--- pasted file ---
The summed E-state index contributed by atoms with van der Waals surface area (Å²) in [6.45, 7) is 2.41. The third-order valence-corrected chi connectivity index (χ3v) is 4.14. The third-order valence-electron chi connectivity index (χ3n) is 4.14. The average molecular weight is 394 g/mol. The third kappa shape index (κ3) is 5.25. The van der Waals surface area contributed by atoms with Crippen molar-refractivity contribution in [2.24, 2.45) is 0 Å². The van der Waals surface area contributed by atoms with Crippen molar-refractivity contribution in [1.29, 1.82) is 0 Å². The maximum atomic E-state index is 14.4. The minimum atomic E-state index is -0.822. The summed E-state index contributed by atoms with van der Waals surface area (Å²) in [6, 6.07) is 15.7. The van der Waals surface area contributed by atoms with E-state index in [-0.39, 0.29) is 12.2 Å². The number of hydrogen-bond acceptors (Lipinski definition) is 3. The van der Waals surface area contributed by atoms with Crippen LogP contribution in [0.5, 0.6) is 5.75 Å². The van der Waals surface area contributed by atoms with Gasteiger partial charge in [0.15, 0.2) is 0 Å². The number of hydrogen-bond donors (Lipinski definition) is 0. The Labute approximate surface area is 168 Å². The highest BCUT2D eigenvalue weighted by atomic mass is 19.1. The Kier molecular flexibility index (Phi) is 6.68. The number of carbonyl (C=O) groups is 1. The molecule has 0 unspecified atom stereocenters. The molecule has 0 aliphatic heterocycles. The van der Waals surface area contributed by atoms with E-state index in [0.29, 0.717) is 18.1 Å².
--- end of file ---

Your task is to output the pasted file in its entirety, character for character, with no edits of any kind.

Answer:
The summed E-state index contributed by atoms with van der Waals surface area (Å²) in [6.45, 7) is 2.41. The third-order valence-corrected chi connectivity index (χ3v) is 4.14. The third-order valence-electron chi connectivity index (χ3n) is 4.14. The average molecular weight is 394 g/mol. The third kappa shape index (κ3) is 5.25. The van der Waals surface area contributed by atoms with Crippen molar-refractivity contribution in [2.24, 2.45) is 0 Å². The van der Waals surface area contributed by atoms with Crippen molar-refractivity contribution in [1.29, 1.82) is 0 Å². The maximum atomic E-state index is 14.4. The minimum atomic E-state index is -0.822. The summed E-state index contributed by atoms with van der Waals surface area (Å²) in [6, 6.07) is 15.7. The van der Waals surface area contributed by atoms with E-state index in [-0.39, 0.29) is 12.2 Å². The number of hydrogen-bond acceptors (Lipinski definition) is 3. The van der Waals surface area contributed by atoms with Crippen LogP contribution in [0.5, 0.6) is 5.75 Å². The van der Waals surface area contributed by atoms with Gasteiger partial charge in [0.15, 0.2) is 0 Å². The number of hydrogen-bond donors (Lipinski definition) is 0. The Labute approximate surface area is 168 Å². The highest BCUT2D eigenvalue weighted by atomic mass is 19.1. The Kier molecular flexibility index (Phi) is 6.68. The number of carbonyl (C=O) groups is 1. The molecule has 0 unspecified atom stereocenters. The molecule has 0 aliphatic heterocycles. The van der Waals surface area contributed by atoms with E-state index in [0.29, 0.717) is 18.1 Å².